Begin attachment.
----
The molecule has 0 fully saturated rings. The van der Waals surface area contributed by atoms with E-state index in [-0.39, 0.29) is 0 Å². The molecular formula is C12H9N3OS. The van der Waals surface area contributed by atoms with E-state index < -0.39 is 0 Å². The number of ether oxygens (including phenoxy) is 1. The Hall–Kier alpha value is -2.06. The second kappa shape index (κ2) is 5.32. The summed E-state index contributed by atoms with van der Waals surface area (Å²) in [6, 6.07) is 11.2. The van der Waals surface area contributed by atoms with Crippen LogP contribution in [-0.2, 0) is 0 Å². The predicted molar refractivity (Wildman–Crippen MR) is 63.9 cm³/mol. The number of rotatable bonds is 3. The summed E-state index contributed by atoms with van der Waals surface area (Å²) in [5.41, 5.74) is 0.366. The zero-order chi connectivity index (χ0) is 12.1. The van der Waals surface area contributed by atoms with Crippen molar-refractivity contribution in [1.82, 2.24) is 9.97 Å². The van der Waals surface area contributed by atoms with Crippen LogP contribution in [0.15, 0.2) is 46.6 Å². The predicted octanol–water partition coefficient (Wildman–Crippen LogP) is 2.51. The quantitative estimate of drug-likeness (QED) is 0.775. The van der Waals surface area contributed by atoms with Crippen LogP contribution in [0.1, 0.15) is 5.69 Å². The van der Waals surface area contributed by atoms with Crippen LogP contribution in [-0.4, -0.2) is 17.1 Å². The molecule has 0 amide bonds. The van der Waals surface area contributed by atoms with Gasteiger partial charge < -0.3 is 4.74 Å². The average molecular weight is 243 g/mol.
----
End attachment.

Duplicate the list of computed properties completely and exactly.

The molecule has 0 fully saturated rings. The van der Waals surface area contributed by atoms with E-state index in [-0.39, 0.29) is 0 Å². The molecular formula is C12H9N3OS. The van der Waals surface area contributed by atoms with E-state index < -0.39 is 0 Å². The number of ether oxygens (including phenoxy) is 1. The Hall–Kier alpha value is -2.06. The second kappa shape index (κ2) is 5.32. The summed E-state index contributed by atoms with van der Waals surface area (Å²) in [6, 6.07) is 11.2. The van der Waals surface area contributed by atoms with Crippen LogP contribution in [-0.2, 0) is 0 Å². The predicted molar refractivity (Wildman–Crippen MR) is 63.9 cm³/mol. The number of rotatable bonds is 3. The summed E-state index contributed by atoms with van der Waals surface area (Å²) in [5.41, 5.74) is 0.366. The zero-order chi connectivity index (χ0) is 12.1. The van der Waals surface area contributed by atoms with Crippen molar-refractivity contribution in [1.82, 2.24) is 9.97 Å². The van der Waals surface area contributed by atoms with Crippen LogP contribution in [0.15, 0.2) is 46.6 Å². The predicted octanol–water partition coefficient (Wildman–Crippen LogP) is 2.51. The quantitative estimate of drug-likeness (QED) is 0.775. The van der Waals surface area contributed by atoms with Crippen LogP contribution in [0.1, 0.15) is 5.69 Å². The van der Waals surface area contributed by atoms with Crippen LogP contribution in [-0.4, -0.2) is 17.1 Å². The molecule has 0 amide bonds. The van der Waals surface area contributed by atoms with Gasteiger partial charge < -0.3 is 4.74 Å². The average molecular weight is 243 g/mol.